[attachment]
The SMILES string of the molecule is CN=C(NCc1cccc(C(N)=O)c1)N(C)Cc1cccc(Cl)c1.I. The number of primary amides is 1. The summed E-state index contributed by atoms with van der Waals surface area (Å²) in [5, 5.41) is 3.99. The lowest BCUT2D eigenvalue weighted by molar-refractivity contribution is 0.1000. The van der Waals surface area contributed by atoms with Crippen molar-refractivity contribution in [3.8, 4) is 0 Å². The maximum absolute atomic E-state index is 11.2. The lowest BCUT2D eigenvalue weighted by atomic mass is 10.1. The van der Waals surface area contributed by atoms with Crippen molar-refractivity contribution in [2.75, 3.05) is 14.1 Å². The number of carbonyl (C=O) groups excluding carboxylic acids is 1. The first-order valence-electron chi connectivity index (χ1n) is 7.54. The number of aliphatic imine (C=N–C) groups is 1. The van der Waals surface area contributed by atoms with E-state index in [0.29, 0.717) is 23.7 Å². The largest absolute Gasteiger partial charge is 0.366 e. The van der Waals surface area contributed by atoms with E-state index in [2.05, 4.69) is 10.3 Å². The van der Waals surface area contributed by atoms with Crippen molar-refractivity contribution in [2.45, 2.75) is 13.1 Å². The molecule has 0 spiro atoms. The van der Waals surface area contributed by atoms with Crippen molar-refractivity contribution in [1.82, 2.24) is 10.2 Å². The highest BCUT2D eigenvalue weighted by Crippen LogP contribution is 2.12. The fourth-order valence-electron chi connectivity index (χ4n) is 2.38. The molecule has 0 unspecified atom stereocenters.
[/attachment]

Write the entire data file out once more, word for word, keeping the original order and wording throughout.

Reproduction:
The SMILES string of the molecule is CN=C(NCc1cccc(C(N)=O)c1)N(C)Cc1cccc(Cl)c1.I. The number of primary amides is 1. The summed E-state index contributed by atoms with van der Waals surface area (Å²) in [5, 5.41) is 3.99. The lowest BCUT2D eigenvalue weighted by molar-refractivity contribution is 0.1000. The van der Waals surface area contributed by atoms with Crippen molar-refractivity contribution in [3.8, 4) is 0 Å². The maximum absolute atomic E-state index is 11.2. The lowest BCUT2D eigenvalue weighted by atomic mass is 10.1. The van der Waals surface area contributed by atoms with Crippen molar-refractivity contribution in [2.75, 3.05) is 14.1 Å². The number of carbonyl (C=O) groups excluding carboxylic acids is 1. The first-order valence-electron chi connectivity index (χ1n) is 7.54. The number of aliphatic imine (C=N–C) groups is 1. The van der Waals surface area contributed by atoms with E-state index in [0.29, 0.717) is 23.7 Å². The largest absolute Gasteiger partial charge is 0.366 e. The van der Waals surface area contributed by atoms with E-state index in [2.05, 4.69) is 10.3 Å². The van der Waals surface area contributed by atoms with Crippen molar-refractivity contribution in [2.45, 2.75) is 13.1 Å². The molecule has 0 spiro atoms. The van der Waals surface area contributed by atoms with Crippen molar-refractivity contribution in [1.82, 2.24) is 10.2 Å². The highest BCUT2D eigenvalue weighted by Crippen LogP contribution is 2.12. The fourth-order valence-electron chi connectivity index (χ4n) is 2.38. The molecule has 0 unspecified atom stereocenters.